If walls could see

By Beverley Knight

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Picture the scene. It’s Golden Hour in Italy. Pasted on crumbling walls are sun-bleached, tattered posters. This is where mixed-media artist Dan Cimmermann imagines his work- a meld of aristocratic portraits defaced and distorted by street art and anime techniques.

The Middlesbrough lad’s done good, very good. When his Polish grandfather found asylum after WW2, the family name Zimmermann, meaning German carpenter, was labelled ‘too German’ by the English government. The Z changed to C to make it ‘more British’. Dan says, “I found this immensely interesting.”

From his industrial, North East England roots, he’s exhibited work across the globe, from sketches in Tokyo to murals in Beirut to paintings in San Francisco. He has a keen interest in Japanese culture, but it’s the culture and social behaviour of Great Britain that fascinate Cimmermann. 

He uses the notion ‘if walls could see’ and has used the setting of a humble pub and Hans Holbein drawings as stimulus. Hens and stags, English gents, hooligans; class divide plays a big part. The idea is simple, he states. “I imagine and recreate layers of history built up over time the walls of pubs bear witness to.” 

Dan’s style nestles comfortably between classic and fresh, a layered combination of fine and street art. If you’re out and about in Vesterbro, Copenhagen, you can catch his outdoor mural: a tangled mass of bodies named Scrap. Inspiration for the piece came from paintings like the 1610 work Massacre of the Innocents by Rubens and street artist ARYZ’s Pugana.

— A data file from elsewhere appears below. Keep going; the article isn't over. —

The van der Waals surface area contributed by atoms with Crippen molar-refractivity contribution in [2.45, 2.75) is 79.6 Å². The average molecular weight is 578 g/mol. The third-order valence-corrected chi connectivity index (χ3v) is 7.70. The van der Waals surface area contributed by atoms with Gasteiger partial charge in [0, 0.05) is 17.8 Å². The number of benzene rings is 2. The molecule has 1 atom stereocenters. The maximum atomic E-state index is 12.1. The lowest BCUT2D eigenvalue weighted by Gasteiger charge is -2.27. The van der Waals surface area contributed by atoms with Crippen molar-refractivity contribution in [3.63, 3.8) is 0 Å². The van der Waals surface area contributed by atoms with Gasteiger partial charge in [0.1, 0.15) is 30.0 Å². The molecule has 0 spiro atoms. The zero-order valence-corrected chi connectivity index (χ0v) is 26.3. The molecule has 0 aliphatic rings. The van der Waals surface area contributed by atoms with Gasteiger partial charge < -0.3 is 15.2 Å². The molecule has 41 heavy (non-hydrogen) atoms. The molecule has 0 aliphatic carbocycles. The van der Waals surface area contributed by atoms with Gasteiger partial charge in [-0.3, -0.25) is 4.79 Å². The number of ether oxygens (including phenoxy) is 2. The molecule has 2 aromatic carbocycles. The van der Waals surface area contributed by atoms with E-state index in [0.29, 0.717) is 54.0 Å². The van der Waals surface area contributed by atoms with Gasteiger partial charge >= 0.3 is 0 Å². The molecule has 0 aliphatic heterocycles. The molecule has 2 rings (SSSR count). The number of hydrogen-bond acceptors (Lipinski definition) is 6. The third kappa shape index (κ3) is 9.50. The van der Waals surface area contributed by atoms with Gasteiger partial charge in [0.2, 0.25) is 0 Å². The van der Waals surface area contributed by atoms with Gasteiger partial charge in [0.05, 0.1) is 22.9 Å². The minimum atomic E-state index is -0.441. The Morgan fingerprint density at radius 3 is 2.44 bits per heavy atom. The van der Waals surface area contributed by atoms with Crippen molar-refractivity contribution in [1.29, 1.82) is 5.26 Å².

At the back of The Biscuit Factory Gallery, Newcastle upon Tyne, aggression continues, influenced by LA-based artist Cleon Peterson, in the mural Bank Holiday Dance. It shows the pantomime of masculinity, especially when a crowd is intoxicated. 

For his works on canvas, a figure, often noble, is mono-printed onto the surface. Layers rise as oil paint, spray paint, posca pens, and oil pastels make marks. It’s not messy or haphazard; it works together like a delicious cocktail for the eyes, marrying bang-up-to-date techniques with historical subjects. 

Dan looked at the notion of Brits abroad in his art and how some folk take this Britishness to foreign places like a peacock, expecting other countries to meet their needs. “Hand-picking elements of different cultures and immersing themselves to appear more culturally aware and brag to peers intrigues me,” he says.  

A statement piece in this vein, Crash Bang Wallop, depicts a colonial past. The stimulus was old maritime portraits, but there’s no globe. There’s a skull instead; this figure isn’t afraid to play with fire to get what they want. To compare to our times, Cimmermann likens this work to a lairy lads’ holiday. “Head to a bar. Cash bang wallop, then leave.”

To Dan, there are still echoes of the grand tours of the Victorian age. He elaborates, “Being opinionated, gathering trophies and returning to bed for a steaming mug of Yorkshire tea.” The saying goes, times change. Sure. But Dan questions just how much through his art. 

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